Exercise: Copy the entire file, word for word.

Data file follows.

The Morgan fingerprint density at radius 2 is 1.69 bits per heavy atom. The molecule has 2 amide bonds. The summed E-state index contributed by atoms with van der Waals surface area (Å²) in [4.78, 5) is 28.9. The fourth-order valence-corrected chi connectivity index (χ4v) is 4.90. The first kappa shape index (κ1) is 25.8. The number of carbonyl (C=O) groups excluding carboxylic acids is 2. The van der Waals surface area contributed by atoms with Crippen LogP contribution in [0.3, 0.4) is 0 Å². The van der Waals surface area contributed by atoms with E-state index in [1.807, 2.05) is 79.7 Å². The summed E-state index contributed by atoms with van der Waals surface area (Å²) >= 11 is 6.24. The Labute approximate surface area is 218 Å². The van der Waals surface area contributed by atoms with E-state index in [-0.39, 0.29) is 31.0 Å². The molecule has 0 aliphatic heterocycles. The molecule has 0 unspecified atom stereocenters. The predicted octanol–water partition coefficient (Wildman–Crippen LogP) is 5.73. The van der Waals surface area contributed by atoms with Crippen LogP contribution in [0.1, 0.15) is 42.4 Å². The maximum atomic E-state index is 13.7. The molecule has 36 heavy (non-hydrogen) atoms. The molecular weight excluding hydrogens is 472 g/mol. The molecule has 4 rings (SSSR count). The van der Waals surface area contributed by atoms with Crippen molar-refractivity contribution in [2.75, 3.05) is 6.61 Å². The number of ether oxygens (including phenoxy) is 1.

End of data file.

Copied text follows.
The Morgan fingerprint density at radius 2 is 1.69 bits per heavy atom. The molecule has 2 amide bonds. The summed E-state index contributed by atoms with van der Waals surface area (Å²) in [4.78, 5) is 28.9. The fourth-order valence-corrected chi connectivity index (χ4v) is 4.90. The first kappa shape index (κ1) is 25.8. The number of carbonyl (C=O) groups excluding carboxylic acids is 2. The van der Waals surface area contributed by atoms with Crippen LogP contribution in [0.3, 0.4) is 0 Å². The van der Waals surface area contributed by atoms with E-state index in [1.807, 2.05) is 79.7 Å². The summed E-state index contributed by atoms with van der Waals surface area (Å²) >= 11 is 6.24. The Labute approximate surface area is 218 Å². The van der Waals surface area contributed by atoms with E-state index in [-0.39, 0.29) is 31.0 Å². The molecule has 0 aliphatic heterocycles. The molecule has 0 unspecified atom stereocenters. The predicted octanol–water partition coefficient (Wildman–Crippen LogP) is 5.73. The van der Waals surface area contributed by atoms with Crippen LogP contribution in [0.1, 0.15) is 42.4 Å². The maximum atomic E-state index is 13.7. The molecule has 36 heavy (non-hydrogen) atoms. The molecular weight excluding hydrogens is 472 g/mol. The molecule has 4 rings (SSSR count). The van der Waals surface area contributed by atoms with Crippen molar-refractivity contribution in [2.75, 3.05) is 6.61 Å². The number of ether oxygens (including phenoxy) is 1.